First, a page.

This month the Consumer Financial Protection Bureau came to Kansas City and put on a show for the news media, announcing new federal regulations that will essentially eliminate the regulated, short-term lending industry, greatly limiting millions of consumers’ access to a range of credit products — and put me out of business.
My company offers cash advances, or “payday loans” (typically around $350), that provide convenient access to funds that help thousands of working Missourians meet financial obligations. My customers use payday lending to manage periodic shortfalls because it’s less expensive than unlicensed loans, bank overdraft programs, bounced checks, late payments to credit card companies or utility re-connections.
Last year, I was selected by the Consumer Financial Protection Bureau as one of a number of “small entity representatives” to provide input on how the payday lending rule the agency outlined would affect small businesses. It was clear the bureau was not really interested in our perspective but was going through the motions required by law: the first material we received from the bureau didn’t have any small-business-specific data and included a prediction that its proposal would result in 59 to 84 percent revenue declines for our businesses.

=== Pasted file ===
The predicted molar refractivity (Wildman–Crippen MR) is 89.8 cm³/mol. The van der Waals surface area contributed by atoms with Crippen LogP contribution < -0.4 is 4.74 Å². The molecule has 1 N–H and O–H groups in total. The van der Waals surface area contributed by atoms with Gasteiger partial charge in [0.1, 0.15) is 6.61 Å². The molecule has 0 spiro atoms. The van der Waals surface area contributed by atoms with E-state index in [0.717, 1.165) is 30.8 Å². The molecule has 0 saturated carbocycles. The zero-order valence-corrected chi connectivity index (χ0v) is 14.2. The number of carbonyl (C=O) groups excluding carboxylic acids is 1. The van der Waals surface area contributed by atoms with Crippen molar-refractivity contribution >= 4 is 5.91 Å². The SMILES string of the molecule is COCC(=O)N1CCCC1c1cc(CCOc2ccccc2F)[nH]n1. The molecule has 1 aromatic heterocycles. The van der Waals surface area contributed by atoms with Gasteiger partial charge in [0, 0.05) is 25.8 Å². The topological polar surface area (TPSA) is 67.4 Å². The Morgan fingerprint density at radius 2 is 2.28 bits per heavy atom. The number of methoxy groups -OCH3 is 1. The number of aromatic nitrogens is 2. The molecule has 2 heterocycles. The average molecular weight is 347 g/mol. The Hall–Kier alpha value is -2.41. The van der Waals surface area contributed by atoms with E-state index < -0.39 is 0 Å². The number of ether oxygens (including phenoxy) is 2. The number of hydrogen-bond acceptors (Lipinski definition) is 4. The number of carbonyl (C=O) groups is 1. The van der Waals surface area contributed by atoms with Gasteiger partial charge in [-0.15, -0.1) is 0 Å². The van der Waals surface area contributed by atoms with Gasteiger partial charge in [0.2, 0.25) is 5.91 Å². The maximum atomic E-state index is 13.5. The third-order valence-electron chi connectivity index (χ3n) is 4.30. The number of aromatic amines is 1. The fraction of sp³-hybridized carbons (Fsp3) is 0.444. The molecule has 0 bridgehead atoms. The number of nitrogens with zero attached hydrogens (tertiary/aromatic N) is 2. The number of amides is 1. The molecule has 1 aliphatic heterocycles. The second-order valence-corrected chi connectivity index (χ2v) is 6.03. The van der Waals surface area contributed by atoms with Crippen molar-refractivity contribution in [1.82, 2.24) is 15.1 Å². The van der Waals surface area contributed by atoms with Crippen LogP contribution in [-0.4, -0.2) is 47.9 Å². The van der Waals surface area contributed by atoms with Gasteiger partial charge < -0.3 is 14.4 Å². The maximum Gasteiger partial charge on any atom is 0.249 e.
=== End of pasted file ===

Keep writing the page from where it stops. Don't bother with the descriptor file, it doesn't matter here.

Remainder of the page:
You don’t need to be an MBA to know that an 84 percent loss in revenue will destroy small businesses and subject larger operators to a slow death. The proposed rules set bureaucratic requirements that no small operators could possibly meet, leaving consumers without a valuable, effective option for managing financial challenges. The bureau has utterly failed to understand my customers, dismissing the very real needs and the rational actions of millions of Americans. The bureau falsely assumes that if our stores close, people will suddenly be better off. But taking away my customers’ ability to borrow doesn’t erase their need for credit or ease the challenges they face.
When I opened my first store in 1990, the state bank examiner told me that before the state allowed regulated short-term lending, people who needed small loans were using a black market that charged $100 to borrow $100 for seven days (we charge $10 for the same transaction today). If the bureau proposal is enacted, most of my customers will be forced into more expensive forms of credit.
The need for payday lending businesses reflects the financial pressures that my customers and millions of others face every day. I offer them a tool to manage their money without affecting their credit rating, while covering cash shortfalls with dignity and privacy.
It seems that the Consumer Financial Protection Bureau never really cared what small-business owners had to say; we were just another hurdle to reaching their predetermined goal of eliminating access to regulated payday loans. The bureau would have you believe that my customers would be better off if Washington forced my business to close.
But if they had bothered to listen to small businesses or the satisfied customers, these bureaucrats would know that consumers benefit from more choices, not fewer.
Bob Zeitler of Fenton, Mo., is the chairman and CEO of PH Financial, LLC, a provider of short-term loans in Missouri since 1990. He served as a small entity representative at the CFPB’s review of the impact of short-term lending rules on small businesses.